Today Eduardo Arroyo is regarded as one of the great Spanish painters of his generation. Born in 1937 in Madrid and attached to the current of the “Figuration narrative” that developed in Europe in the early 1960s, he painted humanity through images games, the origin of which lies as much in society as history, the history of art or literature. Eduardo Arroyo, who is also a writer, uses the narration fragment, with a sense of humor and taste for paradox. It results in a pictorial work extremely built and giving proof of a constant freedom. The exhibition of the Fondation Maeght indicates this bias, between the absurd and the ironic in its title: ‘In the respect of traditions’. In this year of the 80th anniversary of the artist, it will propose a thematic journey of works carried out since 1964 and is comprised of famous paintings such as unseen paintings, including a series of paintings made especially for this exhibition. It presents many drawings and a set of sculptures, including stone,
In this year of the 80th anniversary of the artist, it will propose a thematic journey of works carried out since 1964 and comprises famous paintings such as unseen paintings, including a series of paintings made especially for this exhibition. It presents many drawings and a set of sculptures, including modeled stones and assemblies, between fiction and reality, as this series of heads-hybrid Dante-Cyrano of Bergerac or of Tolstoy-Bécassine.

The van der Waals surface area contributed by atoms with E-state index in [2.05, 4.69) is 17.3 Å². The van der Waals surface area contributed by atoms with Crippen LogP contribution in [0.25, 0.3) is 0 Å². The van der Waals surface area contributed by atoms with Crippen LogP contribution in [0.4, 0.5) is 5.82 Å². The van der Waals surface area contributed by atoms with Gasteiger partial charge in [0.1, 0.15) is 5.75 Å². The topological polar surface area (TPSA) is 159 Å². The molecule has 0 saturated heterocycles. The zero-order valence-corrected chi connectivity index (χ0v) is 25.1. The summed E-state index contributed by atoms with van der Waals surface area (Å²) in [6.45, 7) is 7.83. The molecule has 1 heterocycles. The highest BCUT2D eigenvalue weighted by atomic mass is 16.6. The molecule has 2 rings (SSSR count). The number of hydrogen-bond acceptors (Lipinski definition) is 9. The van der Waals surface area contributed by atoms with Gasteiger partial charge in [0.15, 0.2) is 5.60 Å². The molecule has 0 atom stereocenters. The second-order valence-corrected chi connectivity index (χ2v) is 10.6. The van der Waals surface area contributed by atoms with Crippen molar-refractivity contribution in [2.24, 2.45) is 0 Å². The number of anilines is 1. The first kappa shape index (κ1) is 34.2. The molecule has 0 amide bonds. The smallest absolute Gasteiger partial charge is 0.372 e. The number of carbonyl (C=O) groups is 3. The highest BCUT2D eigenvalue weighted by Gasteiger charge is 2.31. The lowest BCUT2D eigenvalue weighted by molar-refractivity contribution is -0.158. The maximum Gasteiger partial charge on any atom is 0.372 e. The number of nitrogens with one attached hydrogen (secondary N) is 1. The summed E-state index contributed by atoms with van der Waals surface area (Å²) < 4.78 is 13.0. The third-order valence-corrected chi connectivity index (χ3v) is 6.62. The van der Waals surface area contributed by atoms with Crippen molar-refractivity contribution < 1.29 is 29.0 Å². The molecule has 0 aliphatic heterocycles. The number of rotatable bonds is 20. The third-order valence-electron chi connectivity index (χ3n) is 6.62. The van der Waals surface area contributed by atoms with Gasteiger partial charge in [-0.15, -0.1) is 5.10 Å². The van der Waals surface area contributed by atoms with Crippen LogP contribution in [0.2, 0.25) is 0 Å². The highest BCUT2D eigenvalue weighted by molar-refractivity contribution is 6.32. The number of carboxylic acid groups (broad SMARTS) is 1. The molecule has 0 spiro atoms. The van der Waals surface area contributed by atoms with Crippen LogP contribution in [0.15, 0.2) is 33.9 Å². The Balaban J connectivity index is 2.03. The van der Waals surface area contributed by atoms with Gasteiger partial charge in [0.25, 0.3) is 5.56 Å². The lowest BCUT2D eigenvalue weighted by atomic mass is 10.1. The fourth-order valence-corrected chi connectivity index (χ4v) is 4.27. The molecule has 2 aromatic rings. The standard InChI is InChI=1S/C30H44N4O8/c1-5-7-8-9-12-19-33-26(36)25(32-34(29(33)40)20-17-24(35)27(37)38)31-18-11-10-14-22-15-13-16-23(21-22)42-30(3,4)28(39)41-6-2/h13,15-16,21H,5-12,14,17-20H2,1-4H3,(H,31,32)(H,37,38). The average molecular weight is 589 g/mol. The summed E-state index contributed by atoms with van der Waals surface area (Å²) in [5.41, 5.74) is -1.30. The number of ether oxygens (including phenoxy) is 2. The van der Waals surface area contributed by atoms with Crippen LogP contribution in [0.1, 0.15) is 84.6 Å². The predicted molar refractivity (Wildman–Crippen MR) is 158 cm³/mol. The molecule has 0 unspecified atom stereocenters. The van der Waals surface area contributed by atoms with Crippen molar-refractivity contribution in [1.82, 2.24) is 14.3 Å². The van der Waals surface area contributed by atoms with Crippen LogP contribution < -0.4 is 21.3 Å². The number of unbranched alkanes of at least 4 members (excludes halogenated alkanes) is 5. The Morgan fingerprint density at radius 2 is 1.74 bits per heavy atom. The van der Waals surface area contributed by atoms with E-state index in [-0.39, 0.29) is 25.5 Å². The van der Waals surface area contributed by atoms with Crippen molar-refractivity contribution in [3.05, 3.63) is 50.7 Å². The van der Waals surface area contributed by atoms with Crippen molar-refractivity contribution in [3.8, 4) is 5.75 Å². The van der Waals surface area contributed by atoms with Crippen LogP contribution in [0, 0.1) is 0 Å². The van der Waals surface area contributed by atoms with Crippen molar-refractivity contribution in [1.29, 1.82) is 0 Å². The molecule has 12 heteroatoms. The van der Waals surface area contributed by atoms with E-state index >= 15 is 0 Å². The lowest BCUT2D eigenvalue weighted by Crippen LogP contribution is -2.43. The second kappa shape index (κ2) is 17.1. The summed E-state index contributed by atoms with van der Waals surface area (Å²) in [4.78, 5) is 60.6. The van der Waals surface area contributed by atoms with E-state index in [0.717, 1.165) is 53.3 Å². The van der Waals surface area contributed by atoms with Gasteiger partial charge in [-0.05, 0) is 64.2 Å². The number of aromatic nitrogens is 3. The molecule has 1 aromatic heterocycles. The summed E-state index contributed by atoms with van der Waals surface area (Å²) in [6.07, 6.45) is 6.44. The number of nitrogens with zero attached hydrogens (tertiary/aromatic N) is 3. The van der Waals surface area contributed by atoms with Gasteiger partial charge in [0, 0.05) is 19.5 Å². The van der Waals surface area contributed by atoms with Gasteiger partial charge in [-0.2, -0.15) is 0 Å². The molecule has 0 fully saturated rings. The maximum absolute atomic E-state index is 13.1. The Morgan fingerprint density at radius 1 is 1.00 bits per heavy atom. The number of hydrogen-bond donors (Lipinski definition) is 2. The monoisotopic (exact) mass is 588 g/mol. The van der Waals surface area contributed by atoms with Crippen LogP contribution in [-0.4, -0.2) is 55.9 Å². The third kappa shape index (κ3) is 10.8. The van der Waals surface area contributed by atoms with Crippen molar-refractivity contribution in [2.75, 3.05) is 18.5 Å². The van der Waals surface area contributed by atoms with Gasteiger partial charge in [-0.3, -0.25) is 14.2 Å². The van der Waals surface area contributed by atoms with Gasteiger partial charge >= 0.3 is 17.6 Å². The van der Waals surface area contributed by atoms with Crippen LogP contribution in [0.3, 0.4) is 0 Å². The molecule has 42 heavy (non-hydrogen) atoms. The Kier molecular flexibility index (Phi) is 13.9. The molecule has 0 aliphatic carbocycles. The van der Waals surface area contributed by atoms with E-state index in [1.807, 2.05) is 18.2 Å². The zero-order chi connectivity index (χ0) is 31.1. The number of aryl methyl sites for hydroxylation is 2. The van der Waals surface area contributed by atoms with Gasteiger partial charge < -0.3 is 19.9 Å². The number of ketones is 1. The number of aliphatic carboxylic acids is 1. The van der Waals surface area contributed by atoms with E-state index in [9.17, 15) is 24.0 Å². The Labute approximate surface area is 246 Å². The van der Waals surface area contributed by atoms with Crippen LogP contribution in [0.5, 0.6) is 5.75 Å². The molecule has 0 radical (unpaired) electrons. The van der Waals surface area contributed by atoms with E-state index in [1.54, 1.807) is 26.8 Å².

Spectacular by its diversity of materials, by the profusion of characters, by its range of colors, the exhibition stages some small theaters like the one around the table the Mystic Lamb of Hubert and Jan Van Eyck or the one that is collecting “vanities”, skulls and flies in the Court Miró.
“The painting is somehow literary, and it is in this sense that I’m working on themes. There is a beginning, an end, characters, and the ambiguity in the novels. So it’s a narrative as if I had written a couple of novels… “, explains Eduardo Arroyo.
As an engaged artist, Eduardo Arroyo refuses any complacent aestheticisation of art and defends the exemplary nature of the work, the strength of the image. He wants his painting to be accessible to the greatest number. His paintings are painted in flat areas, but he also frequently uses collage. The exposition also includes sculptures for which he uses clay, iron, stone, plaster and bronze.
The use of the “nonsense” of the absurd, actually a direct heir of Lewis Caroll and Francis Picabia.
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